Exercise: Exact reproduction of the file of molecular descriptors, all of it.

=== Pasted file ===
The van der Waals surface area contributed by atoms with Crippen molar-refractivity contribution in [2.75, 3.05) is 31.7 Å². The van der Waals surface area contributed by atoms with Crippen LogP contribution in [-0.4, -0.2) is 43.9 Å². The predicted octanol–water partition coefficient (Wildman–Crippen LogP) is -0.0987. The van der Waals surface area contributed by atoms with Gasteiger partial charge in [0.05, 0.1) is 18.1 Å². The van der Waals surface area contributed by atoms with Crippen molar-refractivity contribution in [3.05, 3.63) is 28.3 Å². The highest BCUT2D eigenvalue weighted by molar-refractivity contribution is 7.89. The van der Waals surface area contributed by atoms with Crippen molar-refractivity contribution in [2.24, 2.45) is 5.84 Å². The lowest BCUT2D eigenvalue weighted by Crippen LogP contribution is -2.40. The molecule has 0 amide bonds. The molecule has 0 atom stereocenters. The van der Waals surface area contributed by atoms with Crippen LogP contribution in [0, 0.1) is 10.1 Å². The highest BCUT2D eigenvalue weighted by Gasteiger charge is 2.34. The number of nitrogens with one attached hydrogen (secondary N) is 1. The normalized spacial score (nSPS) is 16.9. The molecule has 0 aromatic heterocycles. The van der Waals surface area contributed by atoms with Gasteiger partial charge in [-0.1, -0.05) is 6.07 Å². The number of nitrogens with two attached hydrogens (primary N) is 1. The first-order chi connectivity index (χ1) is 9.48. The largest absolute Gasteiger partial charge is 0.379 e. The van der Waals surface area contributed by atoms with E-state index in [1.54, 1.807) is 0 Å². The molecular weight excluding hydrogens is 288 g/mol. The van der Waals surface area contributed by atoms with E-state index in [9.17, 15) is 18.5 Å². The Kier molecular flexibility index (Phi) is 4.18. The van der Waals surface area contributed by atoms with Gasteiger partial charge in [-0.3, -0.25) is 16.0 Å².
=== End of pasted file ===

The van der Waals surface area contributed by atoms with Crippen molar-refractivity contribution in [2.75, 3.05) is 31.7 Å². The van der Waals surface area contributed by atoms with Crippen LogP contribution in [-0.4, -0.2) is 43.9 Å². The predicted octanol–water partition coefficient (Wildman–Crippen LogP) is -0.0987. The van der Waals surface area contributed by atoms with Gasteiger partial charge in [0.05, 0.1) is 18.1 Å². The van der Waals surface area contributed by atoms with Crippen molar-refractivity contribution in [3.05, 3.63) is 28.3 Å². The highest BCUT2D eigenvalue weighted by molar-refractivity contribution is 7.89. The van der Waals surface area contributed by atoms with Crippen molar-refractivity contribution in [2.24, 2.45) is 5.84 Å². The lowest BCUT2D eigenvalue weighted by Crippen LogP contribution is -2.40. The molecule has 0 amide bonds. The molecule has 0 atom stereocenters. The van der Waals surface area contributed by atoms with Crippen LogP contribution in [0, 0.1) is 10.1 Å². The highest BCUT2D eigenvalue weighted by Gasteiger charge is 2.34. The number of nitrogens with one attached hydrogen (secondary N) is 1. The normalized spacial score (nSPS) is 16.9. The molecule has 0 aromatic heterocycles. The van der Waals surface area contributed by atoms with Gasteiger partial charge in [-0.1, -0.05) is 6.07 Å². The number of nitrogens with two attached hydrogens (primary N) is 1. The first-order chi connectivity index (χ1) is 9.48. The largest absolute Gasteiger partial charge is 0.379 e. The van der Waals surface area contributed by atoms with E-state index in [1.54, 1.807) is 0 Å². The molecular weight excluding hydrogens is 288 g/mol. The van der Waals surface area contributed by atoms with E-state index in [9.17, 15) is 18.5 Å². The Kier molecular flexibility index (Phi) is 4.18. The van der Waals surface area contributed by atoms with Gasteiger partial charge in [-0.3, -0.25) is 16.0 Å².